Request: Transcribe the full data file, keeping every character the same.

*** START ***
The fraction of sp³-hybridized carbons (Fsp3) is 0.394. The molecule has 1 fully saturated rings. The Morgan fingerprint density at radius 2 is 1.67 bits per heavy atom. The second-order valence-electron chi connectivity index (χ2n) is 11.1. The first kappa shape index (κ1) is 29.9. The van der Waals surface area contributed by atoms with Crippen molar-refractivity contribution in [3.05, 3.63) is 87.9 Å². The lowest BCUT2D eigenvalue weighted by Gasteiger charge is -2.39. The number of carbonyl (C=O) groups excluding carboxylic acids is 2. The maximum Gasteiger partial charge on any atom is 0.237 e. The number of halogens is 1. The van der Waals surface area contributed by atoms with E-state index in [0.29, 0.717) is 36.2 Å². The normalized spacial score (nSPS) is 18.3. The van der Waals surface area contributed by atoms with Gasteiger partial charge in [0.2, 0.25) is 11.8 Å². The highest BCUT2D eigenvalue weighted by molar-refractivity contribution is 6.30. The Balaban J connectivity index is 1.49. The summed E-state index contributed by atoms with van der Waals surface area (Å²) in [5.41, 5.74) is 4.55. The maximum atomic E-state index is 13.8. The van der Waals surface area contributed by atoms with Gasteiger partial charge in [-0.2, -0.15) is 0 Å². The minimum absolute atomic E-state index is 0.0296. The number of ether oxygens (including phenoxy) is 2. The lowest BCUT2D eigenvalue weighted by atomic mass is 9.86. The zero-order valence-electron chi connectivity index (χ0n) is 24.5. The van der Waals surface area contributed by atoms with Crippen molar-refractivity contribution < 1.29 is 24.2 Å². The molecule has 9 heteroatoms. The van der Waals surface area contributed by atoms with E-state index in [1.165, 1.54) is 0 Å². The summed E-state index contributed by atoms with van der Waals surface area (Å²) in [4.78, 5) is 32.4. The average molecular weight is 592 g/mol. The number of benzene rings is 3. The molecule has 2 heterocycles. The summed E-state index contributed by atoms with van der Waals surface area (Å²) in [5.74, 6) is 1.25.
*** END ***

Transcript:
The fraction of sp³-hybridized carbons (Fsp3) is 0.394. The molecule has 1 fully saturated rings. The Morgan fingerprint density at radius 2 is 1.67 bits per heavy atom. The second-order valence-electron chi connectivity index (χ2n) is 11.1. The first kappa shape index (κ1) is 29.9. The van der Waals surface area contributed by atoms with Crippen molar-refractivity contribution in [3.05, 3.63) is 87.9 Å². The lowest BCUT2D eigenvalue weighted by Gasteiger charge is -2.39. The number of carbonyl (C=O) groups excluding carboxylic acids is 2. The maximum Gasteiger partial charge on any atom is 0.237 e. The number of halogens is 1. The van der Waals surface area contributed by atoms with E-state index in [0.29, 0.717) is 36.2 Å². The normalized spacial score (nSPS) is 18.3. The van der Waals surface area contributed by atoms with Gasteiger partial charge in [0.2, 0.25) is 11.8 Å². The highest BCUT2D eigenvalue weighted by molar-refractivity contribution is 6.30. The Balaban J connectivity index is 1.49. The summed E-state index contributed by atoms with van der Waals surface area (Å²) in [5.41, 5.74) is 4.55. The maximum atomic E-state index is 13.8. The van der Waals surface area contributed by atoms with Gasteiger partial charge in [-0.2, -0.15) is 0 Å². The minimum absolute atomic E-state index is 0.0296. The number of ether oxygens (including phenoxy) is 2. The lowest BCUT2D eigenvalue weighted by atomic mass is 9.86. The zero-order valence-electron chi connectivity index (χ0n) is 24.5. The van der Waals surface area contributed by atoms with Crippen molar-refractivity contribution < 1.29 is 24.2 Å². The molecule has 9 heteroatoms. The van der Waals surface area contributed by atoms with E-state index in [1.165, 1.54) is 0 Å². The summed E-state index contributed by atoms with van der Waals surface area (Å²) in [4.78, 5) is 32.4. The average molecular weight is 592 g/mol. The number of benzene rings is 3. The molecule has 2 heterocycles. The summed E-state index contributed by atoms with van der Waals surface area (Å²) in [5.74, 6) is 1.25.